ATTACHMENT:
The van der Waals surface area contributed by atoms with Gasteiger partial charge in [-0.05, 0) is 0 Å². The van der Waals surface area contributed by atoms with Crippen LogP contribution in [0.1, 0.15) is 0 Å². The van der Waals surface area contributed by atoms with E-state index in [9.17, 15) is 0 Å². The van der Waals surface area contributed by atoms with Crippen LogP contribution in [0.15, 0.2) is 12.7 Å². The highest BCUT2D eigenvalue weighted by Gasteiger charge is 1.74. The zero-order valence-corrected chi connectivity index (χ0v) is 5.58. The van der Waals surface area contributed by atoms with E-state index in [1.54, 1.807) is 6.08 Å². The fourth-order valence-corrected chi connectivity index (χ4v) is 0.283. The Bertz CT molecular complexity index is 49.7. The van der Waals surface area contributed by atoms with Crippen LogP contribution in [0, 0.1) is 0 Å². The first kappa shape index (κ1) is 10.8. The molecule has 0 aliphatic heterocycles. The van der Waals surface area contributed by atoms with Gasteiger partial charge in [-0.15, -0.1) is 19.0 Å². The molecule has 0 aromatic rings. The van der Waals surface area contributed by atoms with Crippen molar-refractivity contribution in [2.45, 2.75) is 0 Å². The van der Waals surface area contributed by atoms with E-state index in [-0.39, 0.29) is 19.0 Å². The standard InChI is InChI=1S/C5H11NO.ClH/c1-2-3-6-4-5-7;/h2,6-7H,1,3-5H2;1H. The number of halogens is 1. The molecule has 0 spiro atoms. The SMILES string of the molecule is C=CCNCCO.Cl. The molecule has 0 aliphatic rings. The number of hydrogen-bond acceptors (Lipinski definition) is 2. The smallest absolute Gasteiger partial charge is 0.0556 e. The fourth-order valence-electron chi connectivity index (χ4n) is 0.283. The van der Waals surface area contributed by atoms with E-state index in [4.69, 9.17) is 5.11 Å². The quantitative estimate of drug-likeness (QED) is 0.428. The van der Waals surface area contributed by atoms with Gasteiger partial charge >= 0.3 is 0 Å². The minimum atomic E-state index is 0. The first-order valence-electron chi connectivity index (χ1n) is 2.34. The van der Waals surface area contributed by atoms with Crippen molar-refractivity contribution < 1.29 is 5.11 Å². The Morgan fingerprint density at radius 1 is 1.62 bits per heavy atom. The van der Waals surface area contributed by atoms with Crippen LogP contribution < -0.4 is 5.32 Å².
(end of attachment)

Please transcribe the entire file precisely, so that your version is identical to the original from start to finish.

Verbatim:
The van der Waals surface area contributed by atoms with Gasteiger partial charge in [-0.05, 0) is 0 Å². The van der Waals surface area contributed by atoms with Crippen LogP contribution in [0.1, 0.15) is 0 Å². The van der Waals surface area contributed by atoms with E-state index in [9.17, 15) is 0 Å². The van der Waals surface area contributed by atoms with Crippen LogP contribution in [0.15, 0.2) is 12.7 Å². The highest BCUT2D eigenvalue weighted by Gasteiger charge is 1.74. The zero-order valence-corrected chi connectivity index (χ0v) is 5.58. The van der Waals surface area contributed by atoms with E-state index in [1.54, 1.807) is 6.08 Å². The fourth-order valence-corrected chi connectivity index (χ4v) is 0.283. The Bertz CT molecular complexity index is 49.7. The van der Waals surface area contributed by atoms with Crippen LogP contribution in [0, 0.1) is 0 Å². The first kappa shape index (κ1) is 10.8. The molecule has 0 aliphatic heterocycles. The van der Waals surface area contributed by atoms with Gasteiger partial charge in [-0.15, -0.1) is 19.0 Å². The molecule has 0 aromatic rings. The van der Waals surface area contributed by atoms with Crippen molar-refractivity contribution in [2.45, 2.75) is 0 Å². The van der Waals surface area contributed by atoms with E-state index in [-0.39, 0.29) is 19.0 Å². The standard InChI is InChI=1S/C5H11NO.ClH/c1-2-3-6-4-5-7;/h2,6-7H,1,3-5H2;1H. The number of halogens is 1. The molecule has 0 spiro atoms. The SMILES string of the molecule is C=CCNCCO.Cl. The molecule has 0 aliphatic rings. The number of hydrogen-bond acceptors (Lipinski definition) is 2. The smallest absolute Gasteiger partial charge is 0.0556 e. The fourth-order valence-electron chi connectivity index (χ4n) is 0.283. The van der Waals surface area contributed by atoms with E-state index in [4.69, 9.17) is 5.11 Å². The quantitative estimate of drug-likeness (QED) is 0.428. The van der Waals surface area contributed by atoms with Gasteiger partial charge >= 0.3 is 0 Å². The minimum atomic E-state index is 0. The first-order valence-electron chi connectivity index (χ1n) is 2.34. The van der Waals surface area contributed by atoms with Crippen molar-refractivity contribution < 1.29 is 5.11 Å². The Morgan fingerprint density at radius 1 is 1.62 bits per heavy atom. The van der Waals surface area contributed by atoms with Crippen LogP contribution < -0.4 is 5.32 Å².